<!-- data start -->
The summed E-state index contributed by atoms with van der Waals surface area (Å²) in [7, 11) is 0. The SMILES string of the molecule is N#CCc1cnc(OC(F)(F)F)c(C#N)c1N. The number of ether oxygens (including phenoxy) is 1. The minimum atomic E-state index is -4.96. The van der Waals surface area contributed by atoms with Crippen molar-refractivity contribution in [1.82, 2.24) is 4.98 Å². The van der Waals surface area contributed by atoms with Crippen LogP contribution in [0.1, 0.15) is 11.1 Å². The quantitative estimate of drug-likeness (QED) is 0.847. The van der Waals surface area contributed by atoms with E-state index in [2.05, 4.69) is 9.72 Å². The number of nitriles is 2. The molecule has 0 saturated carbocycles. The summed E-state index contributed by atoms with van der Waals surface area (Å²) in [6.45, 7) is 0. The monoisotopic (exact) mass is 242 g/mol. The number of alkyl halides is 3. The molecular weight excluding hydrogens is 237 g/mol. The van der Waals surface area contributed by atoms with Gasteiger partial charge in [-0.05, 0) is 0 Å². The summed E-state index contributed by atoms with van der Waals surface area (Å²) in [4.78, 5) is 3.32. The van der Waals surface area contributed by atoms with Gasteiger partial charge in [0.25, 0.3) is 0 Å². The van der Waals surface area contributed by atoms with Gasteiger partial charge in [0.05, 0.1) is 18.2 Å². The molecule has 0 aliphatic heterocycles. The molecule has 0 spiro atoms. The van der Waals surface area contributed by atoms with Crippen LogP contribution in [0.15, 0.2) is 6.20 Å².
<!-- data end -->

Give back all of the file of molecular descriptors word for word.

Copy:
The summed E-state index contributed by atoms with van der Waals surface area (Å²) in [7, 11) is 0. The SMILES string of the molecule is N#CCc1cnc(OC(F)(F)F)c(C#N)c1N. The number of ether oxygens (including phenoxy) is 1. The minimum atomic E-state index is -4.96. The van der Waals surface area contributed by atoms with Crippen molar-refractivity contribution in [1.82, 2.24) is 4.98 Å². The van der Waals surface area contributed by atoms with Crippen LogP contribution in [0.1, 0.15) is 11.1 Å². The quantitative estimate of drug-likeness (QED) is 0.847. The van der Waals surface area contributed by atoms with E-state index in [2.05, 4.69) is 9.72 Å². The number of nitriles is 2. The molecule has 0 saturated carbocycles. The summed E-state index contributed by atoms with van der Waals surface area (Å²) in [6.45, 7) is 0. The monoisotopic (exact) mass is 242 g/mol. The number of alkyl halides is 3. The molecular weight excluding hydrogens is 237 g/mol. The van der Waals surface area contributed by atoms with Gasteiger partial charge in [-0.05, 0) is 0 Å². The summed E-state index contributed by atoms with van der Waals surface area (Å²) in [4.78, 5) is 3.32. The van der Waals surface area contributed by atoms with Gasteiger partial charge in [0.25, 0.3) is 0 Å². The van der Waals surface area contributed by atoms with Gasteiger partial charge in [0.05, 0.1) is 18.2 Å². The molecule has 0 aliphatic heterocycles. The molecule has 0 spiro atoms. The van der Waals surface area contributed by atoms with Crippen LogP contribution in [0.15, 0.2) is 6.20 Å².